While most mainstream media attention relating to blockchain centres around the changes the technology will bring to finance, security and government, the scale of potential it offers within the charity sector is equally exciting.
Rhodri Davies works at the Charities Aid Foundation (CAF) where he leads Giving Thought – CAF’s in-house think tank focusing on current and future issues affecting philanthropy and civil society.
A published author on philanthropy, Rhodri has researched, written and presented on a wide range of topics – from social investment to the charitable applications of cutting-edge technologies such as artificial intelligence and blockchain – and is much in demand as an adviser to governments, businesses, charities and philanthropists.
Ahead of his appearance at Blockchain Live as part of the panel discussion ‘Unlocking Blockchain’s Power for Transparency: Charity, Development and Trade’, Rhodri sat down with us to give an overview of his work with the CAF and why blockchain can transform the way the charity sector operates.
Blockchain Live: Tell us about the Charity Aids Foundation (CAF) and your role at the Giving Thought think tank.
Rhodri Davies: CAF is a major national charity which has been around for over 90 years and provides services for donors and charities. We try to help people give money to good causes as effectively as possible.
I have a think-tank background and initially worked on the policy side of things. When I started working with CAF I considered ways we could bring value to the charity sector and how to bring a think-tank mind-set to CAF.
We decided to set up Giving Thought as an in-house think tank. The idea being to look at issues effecting charities and charitable giving from a bigger picture perspective. That meant looking back to the past, taking stock of the present but also thinking about the future.
One of the themes we work on is called the ‘Future of Doing Good’. This is about technologies and social trends and their effect on the way that people are able to support charitable causes. This might be by changing the way people give to charity or by totally disrupting existing models of charitable giving.
‘Giving Unchained’ was the first publication I wrote where I specifically started discussing blockchain in a more general sense.
Blockchain Live: Are there specific things you mention in the Giving Unchained report that are coming to fruition?
Rhodri Davies: Yes. Several of the ideas in the report are in motion, all to varying degrees. Two good examples are donation transparency and the use of blockchain technology to reduce transaction costs through disintermediation.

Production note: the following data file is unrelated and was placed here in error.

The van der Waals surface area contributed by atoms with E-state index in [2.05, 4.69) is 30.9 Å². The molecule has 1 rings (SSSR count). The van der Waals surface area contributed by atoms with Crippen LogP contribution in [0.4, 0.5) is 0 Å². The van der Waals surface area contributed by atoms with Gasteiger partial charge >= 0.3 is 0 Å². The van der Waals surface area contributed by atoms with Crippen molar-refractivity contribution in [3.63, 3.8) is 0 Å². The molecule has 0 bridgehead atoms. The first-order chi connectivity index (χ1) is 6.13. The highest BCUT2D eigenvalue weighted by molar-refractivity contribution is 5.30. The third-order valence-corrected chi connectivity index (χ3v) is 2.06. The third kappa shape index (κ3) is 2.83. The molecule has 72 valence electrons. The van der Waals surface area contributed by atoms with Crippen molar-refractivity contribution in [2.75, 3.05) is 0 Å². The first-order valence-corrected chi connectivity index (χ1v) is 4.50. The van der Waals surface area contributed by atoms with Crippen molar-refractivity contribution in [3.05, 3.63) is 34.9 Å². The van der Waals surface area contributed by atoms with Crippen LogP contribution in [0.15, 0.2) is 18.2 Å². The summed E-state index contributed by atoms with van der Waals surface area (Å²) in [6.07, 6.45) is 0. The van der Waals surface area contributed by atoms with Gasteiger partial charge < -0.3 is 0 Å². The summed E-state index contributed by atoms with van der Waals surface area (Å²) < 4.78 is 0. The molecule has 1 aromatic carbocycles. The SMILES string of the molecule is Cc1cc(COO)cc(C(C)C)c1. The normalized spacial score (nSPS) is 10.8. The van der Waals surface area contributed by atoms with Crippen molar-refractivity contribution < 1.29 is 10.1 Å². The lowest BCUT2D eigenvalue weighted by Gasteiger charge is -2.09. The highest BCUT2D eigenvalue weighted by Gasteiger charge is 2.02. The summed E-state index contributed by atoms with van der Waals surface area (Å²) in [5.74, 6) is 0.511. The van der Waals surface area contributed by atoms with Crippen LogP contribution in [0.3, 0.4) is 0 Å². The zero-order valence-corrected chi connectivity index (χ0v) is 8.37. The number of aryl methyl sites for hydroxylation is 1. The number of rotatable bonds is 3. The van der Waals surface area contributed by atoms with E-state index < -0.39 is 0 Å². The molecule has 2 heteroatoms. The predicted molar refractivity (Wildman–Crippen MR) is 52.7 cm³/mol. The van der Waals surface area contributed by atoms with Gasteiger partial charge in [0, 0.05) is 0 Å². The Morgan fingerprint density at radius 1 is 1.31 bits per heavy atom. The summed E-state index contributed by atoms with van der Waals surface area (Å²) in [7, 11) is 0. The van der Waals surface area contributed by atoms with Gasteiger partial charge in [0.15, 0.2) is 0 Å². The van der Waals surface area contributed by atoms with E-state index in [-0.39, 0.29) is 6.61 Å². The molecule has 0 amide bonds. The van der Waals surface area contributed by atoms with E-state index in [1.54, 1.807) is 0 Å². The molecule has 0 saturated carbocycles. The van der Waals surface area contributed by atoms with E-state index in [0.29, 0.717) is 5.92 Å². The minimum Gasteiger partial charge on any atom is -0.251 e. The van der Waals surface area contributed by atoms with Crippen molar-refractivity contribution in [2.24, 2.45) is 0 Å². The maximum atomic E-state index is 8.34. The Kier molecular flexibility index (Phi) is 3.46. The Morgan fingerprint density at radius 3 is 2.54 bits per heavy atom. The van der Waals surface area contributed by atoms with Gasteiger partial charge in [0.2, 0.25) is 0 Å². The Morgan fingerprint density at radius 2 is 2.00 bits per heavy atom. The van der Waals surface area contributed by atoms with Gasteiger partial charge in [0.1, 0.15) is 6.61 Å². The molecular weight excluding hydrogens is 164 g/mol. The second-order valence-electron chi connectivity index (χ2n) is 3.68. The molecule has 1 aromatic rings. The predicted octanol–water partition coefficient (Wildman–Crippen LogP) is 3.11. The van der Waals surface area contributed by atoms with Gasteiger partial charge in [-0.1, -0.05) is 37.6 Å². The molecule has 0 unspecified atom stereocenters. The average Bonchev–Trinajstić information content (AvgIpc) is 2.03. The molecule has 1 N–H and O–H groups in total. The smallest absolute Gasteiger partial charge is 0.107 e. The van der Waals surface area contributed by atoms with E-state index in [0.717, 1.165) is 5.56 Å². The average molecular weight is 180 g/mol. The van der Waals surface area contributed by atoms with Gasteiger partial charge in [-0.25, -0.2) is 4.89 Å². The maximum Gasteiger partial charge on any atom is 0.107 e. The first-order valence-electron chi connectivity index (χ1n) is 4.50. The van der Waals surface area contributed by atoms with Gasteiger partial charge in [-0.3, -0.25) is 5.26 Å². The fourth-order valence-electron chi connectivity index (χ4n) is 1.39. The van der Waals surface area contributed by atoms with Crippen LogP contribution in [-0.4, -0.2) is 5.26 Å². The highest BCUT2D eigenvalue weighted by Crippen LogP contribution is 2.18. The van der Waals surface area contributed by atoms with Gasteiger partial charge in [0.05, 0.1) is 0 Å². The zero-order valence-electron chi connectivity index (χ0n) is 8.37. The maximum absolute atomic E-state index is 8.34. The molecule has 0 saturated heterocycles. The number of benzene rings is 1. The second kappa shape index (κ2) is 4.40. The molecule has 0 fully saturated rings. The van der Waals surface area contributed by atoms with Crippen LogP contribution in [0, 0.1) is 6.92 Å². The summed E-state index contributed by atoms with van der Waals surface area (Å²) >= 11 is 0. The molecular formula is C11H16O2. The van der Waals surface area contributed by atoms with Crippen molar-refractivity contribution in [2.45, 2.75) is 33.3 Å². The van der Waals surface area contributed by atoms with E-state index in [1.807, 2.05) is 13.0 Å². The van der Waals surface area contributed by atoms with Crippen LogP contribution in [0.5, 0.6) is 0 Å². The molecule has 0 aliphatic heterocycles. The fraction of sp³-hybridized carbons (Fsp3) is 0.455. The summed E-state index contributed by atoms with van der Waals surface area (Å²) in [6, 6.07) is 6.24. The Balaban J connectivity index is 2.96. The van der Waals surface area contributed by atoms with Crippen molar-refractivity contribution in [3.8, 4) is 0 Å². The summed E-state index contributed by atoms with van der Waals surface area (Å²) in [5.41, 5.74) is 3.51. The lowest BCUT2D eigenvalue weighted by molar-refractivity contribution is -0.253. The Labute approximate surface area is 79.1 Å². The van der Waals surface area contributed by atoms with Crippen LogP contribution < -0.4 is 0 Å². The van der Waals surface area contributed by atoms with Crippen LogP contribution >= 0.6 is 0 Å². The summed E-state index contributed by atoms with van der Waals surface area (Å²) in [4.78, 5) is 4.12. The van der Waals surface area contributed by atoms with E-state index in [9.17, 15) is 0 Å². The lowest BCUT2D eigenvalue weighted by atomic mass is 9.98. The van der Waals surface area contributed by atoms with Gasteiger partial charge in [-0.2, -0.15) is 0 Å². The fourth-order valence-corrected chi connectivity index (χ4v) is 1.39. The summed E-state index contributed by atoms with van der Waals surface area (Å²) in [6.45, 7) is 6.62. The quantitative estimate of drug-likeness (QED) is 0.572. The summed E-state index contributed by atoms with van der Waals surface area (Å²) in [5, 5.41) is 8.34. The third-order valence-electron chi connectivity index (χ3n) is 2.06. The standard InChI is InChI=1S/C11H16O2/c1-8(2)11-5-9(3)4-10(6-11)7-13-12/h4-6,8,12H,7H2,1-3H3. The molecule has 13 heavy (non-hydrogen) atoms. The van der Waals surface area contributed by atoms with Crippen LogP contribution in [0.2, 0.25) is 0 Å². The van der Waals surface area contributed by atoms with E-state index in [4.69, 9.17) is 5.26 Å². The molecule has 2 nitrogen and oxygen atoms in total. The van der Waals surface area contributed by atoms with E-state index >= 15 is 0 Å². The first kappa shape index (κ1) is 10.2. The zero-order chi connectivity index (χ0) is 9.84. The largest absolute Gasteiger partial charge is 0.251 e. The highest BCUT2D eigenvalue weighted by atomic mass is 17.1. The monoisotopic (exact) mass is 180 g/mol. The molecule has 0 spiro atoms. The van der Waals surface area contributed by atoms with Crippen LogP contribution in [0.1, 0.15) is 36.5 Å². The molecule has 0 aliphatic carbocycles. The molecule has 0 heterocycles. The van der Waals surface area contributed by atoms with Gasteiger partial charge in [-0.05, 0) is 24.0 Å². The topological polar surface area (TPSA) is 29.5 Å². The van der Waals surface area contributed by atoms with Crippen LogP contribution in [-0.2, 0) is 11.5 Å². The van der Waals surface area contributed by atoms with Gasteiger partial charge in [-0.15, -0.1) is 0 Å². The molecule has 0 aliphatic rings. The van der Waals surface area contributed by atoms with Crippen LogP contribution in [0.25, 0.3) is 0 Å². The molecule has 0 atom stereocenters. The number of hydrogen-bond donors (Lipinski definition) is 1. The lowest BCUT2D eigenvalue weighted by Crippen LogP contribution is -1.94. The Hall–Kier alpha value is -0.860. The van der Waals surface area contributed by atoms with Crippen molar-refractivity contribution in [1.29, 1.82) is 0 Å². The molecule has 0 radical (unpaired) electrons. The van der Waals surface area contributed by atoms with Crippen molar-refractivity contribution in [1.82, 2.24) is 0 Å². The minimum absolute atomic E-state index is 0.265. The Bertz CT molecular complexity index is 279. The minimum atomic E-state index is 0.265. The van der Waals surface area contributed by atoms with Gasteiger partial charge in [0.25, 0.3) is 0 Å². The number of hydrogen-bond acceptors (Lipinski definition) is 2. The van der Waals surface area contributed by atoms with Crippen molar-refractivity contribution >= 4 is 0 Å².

However, there are only a small handful of live projects that are actually taking money right now and trying to use blockchain to enable things like 100% transparency of donations and donation tracking.
The area where there has probably the least obvious kind of development is in the idea of hyper-rational philanthropy pegged to machine-to-machine transactions.
Blockchain Live: Considering all the propositions you put forward previously, are there any areas you didn’t expect blockchain to affect?
Rhodri Davies: Yes, in a couple of areas. One in particular is the use of blockchain for sovereign identity – which is an area where there’s a lot of interest.
If blockchain could solve this issue of sovereignty, it would have massive implications for charities, because organisations in the charity sector must deal with a lot personal data from their donors and have come under quite intense scrutiny recently for the way in which they handle data. Furthermore, with charities about to become subject to new regulations such as the General Data Protection Regulation (GDPR), this is a significant issue right now.
One of the reasons that charities currently need to hold data is for claiming Gift Aid on donations. I’ve been involved for years now in trying to think through how you can make this process work more effectively. Gift Aid is administratively burdensome, clunky and a lot of aid that could be claimed, goes unclaimed.
Gift Aid could work seamlessly if people had a self-sovereign identity. We could provide a unique identifier to a charity which would be automatically linked to their HMRC records. In this way, users could trust their data is not being mis-used and charities could make sure they were getting the most out of donations.
The second area is around DAOs (Distributed Autonomous Organisations). This is the concept that decentralisation could apply to not just the systems in which charities operate, but to the governance structures themselves.
It’s possible that disintermediation might challenge the structure of a charity or even present a central threat to the very idea of a charity. The thought that you could actually decentralise everything, including charities, is fascinating.
Rhodri Davies will be speaking at Blockchain Live “Unlocking Blockchain’s Power for Transparency: Charity, Development and Trade” with Professor Olinga Ta’eed Director, Centre for Citizenship, Enterprise and Governance moderated by Cécile Baird by Blockchain For Good (BC4G) on the Enterprise Channel at 3.55pm.
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